Joan Johnston sweeps readers back to the untamed American West in a tale of powerful emotions and breathtaking action.
1865: The Civil War was over, but new dangers lay in wait across the open frontier. Disguised as a boy in buckskins, pretty Rebecca Hunter wasn't afraid of any enemy who might cross her path in the Rocky Mountains. She vowed never to belong to any man...until she met city-bred Christopher Kincaid, the stranger she rescued from a fierce band of Sioux. All too quickly she learned how powerful an attraction can be between a man and a woman.
No Indian ambush could scar Kincaid as deeply as the tragic loss and broken heart he suffered in the war. Now, being nursed back to health by Reb in an isolated mountain cabin, he found himself coming alive with a powerful desire for her. But how could he know that his mission for the government would jeopardize his chances of winning Reb's heart, bring down the wrath of a renegade Sioux chief, and test the lengths he'd be willing to go to convince this passionate woman to stay beside him for all time?
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February 14, 2005
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Excerpt from No Longer a Stranger by Joan Johnston
Kincaid woke to the throbbing pain in his massive shoulders and arms, which were stretched out taut away from either side of his body. The effort to flex his benumbed hands resulted in agony as tightening thongs bit into raw wrists. His head hung forward, so that when he blinked open his eyes to the early-morning light he saw only the muddy ground, strewn with pine needles, below him.
A slight turn of his pounding head in either direction revealed his black-booted feet, spread far apart and secured by rawhide at the ankles. His eyes followed the rawhide on one side to where it wrapped around a thick spruce.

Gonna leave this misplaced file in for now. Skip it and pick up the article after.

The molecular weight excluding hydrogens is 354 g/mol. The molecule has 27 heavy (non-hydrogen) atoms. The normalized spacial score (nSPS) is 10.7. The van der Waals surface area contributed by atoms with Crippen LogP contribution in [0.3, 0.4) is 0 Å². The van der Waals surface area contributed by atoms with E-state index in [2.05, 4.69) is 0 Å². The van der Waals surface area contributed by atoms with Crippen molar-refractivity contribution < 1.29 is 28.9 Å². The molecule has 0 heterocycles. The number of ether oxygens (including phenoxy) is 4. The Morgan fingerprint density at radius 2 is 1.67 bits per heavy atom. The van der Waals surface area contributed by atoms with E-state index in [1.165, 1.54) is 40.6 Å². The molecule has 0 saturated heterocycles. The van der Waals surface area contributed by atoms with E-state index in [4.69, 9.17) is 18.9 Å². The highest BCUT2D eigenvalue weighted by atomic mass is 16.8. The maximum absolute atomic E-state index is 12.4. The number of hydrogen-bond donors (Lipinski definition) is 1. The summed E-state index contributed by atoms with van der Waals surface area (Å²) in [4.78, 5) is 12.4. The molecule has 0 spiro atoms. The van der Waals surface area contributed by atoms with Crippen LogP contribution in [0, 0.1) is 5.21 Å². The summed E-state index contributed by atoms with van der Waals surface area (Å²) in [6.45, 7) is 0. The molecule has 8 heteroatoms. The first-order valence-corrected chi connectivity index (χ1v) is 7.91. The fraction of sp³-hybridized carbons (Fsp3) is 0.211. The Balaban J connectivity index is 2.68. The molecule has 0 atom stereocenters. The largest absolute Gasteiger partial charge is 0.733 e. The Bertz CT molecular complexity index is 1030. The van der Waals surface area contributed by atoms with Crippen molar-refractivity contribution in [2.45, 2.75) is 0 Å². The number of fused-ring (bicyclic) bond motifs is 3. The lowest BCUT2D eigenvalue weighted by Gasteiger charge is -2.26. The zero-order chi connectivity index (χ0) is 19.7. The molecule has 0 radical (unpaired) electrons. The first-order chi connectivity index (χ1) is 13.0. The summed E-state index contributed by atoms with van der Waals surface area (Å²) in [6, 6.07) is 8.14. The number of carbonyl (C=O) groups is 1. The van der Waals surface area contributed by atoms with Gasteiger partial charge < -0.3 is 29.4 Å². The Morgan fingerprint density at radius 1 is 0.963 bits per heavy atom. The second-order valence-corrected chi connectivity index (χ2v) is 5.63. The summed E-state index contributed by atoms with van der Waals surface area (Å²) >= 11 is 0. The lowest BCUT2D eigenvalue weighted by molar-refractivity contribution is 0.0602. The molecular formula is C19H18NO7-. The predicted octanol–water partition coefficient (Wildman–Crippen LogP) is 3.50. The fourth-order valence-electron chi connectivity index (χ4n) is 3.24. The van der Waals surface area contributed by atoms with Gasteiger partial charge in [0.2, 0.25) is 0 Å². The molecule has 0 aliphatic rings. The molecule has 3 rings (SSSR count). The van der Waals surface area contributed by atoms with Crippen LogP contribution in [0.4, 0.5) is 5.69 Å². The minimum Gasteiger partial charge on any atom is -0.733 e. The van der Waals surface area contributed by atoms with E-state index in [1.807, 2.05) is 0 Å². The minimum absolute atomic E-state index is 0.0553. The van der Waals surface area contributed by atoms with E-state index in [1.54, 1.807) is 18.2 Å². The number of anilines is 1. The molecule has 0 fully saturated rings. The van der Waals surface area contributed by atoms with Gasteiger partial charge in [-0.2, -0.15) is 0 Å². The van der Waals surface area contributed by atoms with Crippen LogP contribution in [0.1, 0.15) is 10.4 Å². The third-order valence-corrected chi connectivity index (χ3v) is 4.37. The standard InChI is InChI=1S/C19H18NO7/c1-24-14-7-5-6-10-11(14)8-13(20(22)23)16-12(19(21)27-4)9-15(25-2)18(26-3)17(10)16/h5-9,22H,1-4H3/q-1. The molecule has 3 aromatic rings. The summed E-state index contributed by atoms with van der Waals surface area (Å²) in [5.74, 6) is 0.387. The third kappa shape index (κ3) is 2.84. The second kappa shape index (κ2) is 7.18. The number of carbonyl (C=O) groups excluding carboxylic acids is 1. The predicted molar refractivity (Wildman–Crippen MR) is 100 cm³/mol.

Kincaid closed his eyes and struggled mentally to orient himself.
A pulsing ache in the muscles of his right thigh took him back to a scene from the past. The scream of the shrapnel that had left him with a slight but permanent limp resounded in his ears. He jerked unconsciously at the memory of that first awful impact of metal on muscle. It was a nightmare he relived time and again, but always with the same painful ending. He remembered anxiously watching the slender woman, her long blond hair windblown around a terrified, heart-shaped face, racing toward where he had been pitched from the saddle by the blast. He'd warned her to get down, but was unheard amidst the chaos of defeated soldiers fleeing on horseback and on foot.
Suddenly, a blossom of red unfolded on the front of her high-necked gray wool dress. A tentative hand reached up to admire the deadly corsage, and she sought Kincaid's steel gray eyes with her own silvery blue ones, a poignant sadness replacing the fear for him on her face. Stumbling unsteadily, she took one more step. Then he watched helplessly as his wife crumpled, like a flower trodden to the ground.